Dry plate, also known as gelatin process, is an improved type of photographic plate. It was invented by Dr. Richard L. Maddox in 1871, and had become so widely adopted by 1879 that the first dry plate factory had been established. With much of the complex chemistry work centralized into a factory, the new process simplified the work of photographers, allowing them to expand their business.
Gelatin emulsions, as proposed by Maddox, were very sensitive to touch and mechanical friction and were not much more sensitive to light than collodion emulsions. Charles Harper Bennett discovered a method of hardening the emulsion, making it more resistant to friction in 1873. In 1878, Bennett discovered that by prolonged heating, the sensitivity of the emulsion could be greatly increased. George Eastman developed a machine to coat glass plates in 1879 and opened the Eastman Film and Dry Plate Company, reducing the cost of photography. A competitor of Eastman in the development and manufacture of gelatin dry plates was the architectural photographer Albert Levy.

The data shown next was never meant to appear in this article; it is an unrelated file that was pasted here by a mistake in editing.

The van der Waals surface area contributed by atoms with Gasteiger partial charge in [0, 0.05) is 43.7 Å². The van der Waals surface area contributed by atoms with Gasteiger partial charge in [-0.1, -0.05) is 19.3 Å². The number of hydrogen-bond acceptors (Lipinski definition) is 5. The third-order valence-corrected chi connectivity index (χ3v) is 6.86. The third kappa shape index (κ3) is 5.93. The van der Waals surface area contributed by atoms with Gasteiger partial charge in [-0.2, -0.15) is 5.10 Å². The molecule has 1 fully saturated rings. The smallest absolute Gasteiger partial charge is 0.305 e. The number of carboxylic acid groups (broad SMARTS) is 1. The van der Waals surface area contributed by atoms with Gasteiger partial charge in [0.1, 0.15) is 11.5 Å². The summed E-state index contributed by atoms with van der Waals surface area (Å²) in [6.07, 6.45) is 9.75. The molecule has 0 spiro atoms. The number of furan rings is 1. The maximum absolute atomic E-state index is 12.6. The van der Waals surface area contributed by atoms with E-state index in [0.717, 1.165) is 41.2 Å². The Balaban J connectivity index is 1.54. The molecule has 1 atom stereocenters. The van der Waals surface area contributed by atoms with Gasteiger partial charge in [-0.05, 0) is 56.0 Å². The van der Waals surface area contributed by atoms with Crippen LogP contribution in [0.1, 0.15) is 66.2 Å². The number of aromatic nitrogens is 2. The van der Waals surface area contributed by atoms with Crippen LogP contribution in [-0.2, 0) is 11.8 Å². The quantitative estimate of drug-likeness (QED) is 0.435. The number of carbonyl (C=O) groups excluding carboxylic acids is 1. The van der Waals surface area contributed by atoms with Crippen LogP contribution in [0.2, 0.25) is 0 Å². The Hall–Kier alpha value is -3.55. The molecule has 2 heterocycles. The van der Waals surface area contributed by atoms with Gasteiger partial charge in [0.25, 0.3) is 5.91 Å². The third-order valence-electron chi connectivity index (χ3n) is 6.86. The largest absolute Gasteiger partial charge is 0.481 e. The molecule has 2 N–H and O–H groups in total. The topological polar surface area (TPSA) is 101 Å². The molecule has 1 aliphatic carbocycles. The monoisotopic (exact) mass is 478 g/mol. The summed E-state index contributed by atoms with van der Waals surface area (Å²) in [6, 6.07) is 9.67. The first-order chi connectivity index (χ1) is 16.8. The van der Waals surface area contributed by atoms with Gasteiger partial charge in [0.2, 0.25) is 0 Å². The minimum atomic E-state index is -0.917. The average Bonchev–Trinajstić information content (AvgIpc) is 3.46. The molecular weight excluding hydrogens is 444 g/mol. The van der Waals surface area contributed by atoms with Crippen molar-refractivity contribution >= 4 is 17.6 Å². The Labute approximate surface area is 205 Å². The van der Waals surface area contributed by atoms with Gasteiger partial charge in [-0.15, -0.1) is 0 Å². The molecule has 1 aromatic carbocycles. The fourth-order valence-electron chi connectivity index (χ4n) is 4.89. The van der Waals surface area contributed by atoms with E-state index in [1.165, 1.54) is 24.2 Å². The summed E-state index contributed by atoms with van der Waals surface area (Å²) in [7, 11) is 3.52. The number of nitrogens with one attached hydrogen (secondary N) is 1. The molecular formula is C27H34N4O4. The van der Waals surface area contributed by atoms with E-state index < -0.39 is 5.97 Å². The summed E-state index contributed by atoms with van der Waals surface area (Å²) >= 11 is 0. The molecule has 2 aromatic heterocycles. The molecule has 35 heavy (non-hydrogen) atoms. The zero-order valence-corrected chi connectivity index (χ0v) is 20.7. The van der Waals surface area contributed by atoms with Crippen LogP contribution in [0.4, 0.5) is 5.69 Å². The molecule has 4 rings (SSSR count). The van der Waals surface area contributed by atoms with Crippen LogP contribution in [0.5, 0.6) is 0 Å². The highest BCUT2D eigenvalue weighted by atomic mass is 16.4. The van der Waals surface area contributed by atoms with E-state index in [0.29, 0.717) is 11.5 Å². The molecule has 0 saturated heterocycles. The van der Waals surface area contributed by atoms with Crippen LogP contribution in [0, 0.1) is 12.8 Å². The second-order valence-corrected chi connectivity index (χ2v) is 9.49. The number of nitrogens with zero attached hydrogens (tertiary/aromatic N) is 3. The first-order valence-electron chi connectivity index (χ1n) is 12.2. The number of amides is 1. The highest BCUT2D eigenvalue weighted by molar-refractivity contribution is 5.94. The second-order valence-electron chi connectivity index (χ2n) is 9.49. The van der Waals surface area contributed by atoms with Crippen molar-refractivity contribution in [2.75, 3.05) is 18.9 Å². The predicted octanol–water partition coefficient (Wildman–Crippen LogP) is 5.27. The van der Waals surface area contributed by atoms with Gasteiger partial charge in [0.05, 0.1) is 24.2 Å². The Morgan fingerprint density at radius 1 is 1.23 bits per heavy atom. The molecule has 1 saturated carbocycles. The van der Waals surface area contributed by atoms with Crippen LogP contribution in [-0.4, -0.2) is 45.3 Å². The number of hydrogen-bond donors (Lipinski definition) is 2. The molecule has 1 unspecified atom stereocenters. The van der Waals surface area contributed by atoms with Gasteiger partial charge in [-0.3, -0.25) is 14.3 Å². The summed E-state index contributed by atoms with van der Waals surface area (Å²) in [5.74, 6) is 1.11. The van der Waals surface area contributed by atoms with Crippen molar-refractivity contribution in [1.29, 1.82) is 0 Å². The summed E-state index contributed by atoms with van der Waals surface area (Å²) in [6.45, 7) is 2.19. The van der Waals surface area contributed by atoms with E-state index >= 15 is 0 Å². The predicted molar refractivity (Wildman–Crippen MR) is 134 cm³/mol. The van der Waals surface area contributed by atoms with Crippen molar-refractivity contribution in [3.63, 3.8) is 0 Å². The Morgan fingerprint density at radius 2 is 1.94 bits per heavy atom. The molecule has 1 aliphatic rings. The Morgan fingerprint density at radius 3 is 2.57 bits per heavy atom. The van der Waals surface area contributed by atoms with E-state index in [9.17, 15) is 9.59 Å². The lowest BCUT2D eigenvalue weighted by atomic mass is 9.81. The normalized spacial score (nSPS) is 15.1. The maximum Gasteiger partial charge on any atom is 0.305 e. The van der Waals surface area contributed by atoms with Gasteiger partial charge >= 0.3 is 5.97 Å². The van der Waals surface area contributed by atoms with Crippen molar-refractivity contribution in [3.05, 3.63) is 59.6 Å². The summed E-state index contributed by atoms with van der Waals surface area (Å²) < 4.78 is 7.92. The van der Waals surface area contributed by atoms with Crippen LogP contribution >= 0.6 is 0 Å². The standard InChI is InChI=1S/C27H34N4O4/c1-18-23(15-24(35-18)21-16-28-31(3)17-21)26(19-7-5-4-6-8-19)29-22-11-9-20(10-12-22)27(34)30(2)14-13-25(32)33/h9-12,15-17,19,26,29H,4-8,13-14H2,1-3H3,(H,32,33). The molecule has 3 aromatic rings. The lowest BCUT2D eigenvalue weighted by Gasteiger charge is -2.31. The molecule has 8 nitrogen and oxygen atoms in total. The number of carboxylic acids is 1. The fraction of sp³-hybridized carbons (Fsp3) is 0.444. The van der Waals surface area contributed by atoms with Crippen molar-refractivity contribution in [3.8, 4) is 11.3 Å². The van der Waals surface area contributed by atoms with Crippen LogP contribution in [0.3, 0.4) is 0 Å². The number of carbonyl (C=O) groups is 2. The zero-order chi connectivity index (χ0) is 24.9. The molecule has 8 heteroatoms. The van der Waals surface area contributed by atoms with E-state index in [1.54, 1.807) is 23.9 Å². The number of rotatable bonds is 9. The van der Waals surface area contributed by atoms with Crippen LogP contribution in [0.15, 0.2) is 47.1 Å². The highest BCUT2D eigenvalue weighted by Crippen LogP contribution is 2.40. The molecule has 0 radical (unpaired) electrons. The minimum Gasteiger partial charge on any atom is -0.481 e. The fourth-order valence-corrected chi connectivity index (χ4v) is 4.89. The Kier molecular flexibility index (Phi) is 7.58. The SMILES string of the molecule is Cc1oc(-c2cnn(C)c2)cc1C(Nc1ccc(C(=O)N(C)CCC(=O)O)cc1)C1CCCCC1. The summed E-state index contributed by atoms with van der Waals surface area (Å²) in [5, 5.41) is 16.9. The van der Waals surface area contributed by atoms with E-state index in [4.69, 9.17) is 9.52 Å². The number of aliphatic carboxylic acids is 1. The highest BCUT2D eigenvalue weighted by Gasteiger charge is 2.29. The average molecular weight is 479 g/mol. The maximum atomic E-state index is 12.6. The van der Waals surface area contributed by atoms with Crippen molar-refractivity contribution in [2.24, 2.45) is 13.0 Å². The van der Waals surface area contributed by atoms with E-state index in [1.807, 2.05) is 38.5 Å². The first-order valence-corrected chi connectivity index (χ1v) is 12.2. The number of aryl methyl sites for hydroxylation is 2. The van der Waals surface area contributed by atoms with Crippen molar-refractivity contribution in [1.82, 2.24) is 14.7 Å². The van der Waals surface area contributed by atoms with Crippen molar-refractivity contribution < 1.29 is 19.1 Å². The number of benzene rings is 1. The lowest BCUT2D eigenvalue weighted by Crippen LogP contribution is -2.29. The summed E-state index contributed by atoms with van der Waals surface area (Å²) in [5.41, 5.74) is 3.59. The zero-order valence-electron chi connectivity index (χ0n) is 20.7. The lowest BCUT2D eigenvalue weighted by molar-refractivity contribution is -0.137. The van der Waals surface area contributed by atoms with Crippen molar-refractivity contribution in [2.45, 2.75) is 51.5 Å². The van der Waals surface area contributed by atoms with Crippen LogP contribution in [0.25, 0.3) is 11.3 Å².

- A Silver Salted Gelatine Emulsion, Richard L. Maddox, (British Journal of Photography, September 8, 1871)
- The ABC of Modern Photography, W.A. Burton, (Piper & Carter, London 2nd Edition, 1879)
- History of Photography, Josef Maria Eder (Dover Publications, Mineola, NY, 1945)
- From Dry Plates To Ektachrome Film: A Story of Photographic Research, C. E. Kenneth Mees, (Ziff-Davis Publishing Company, New York, NY, 1961)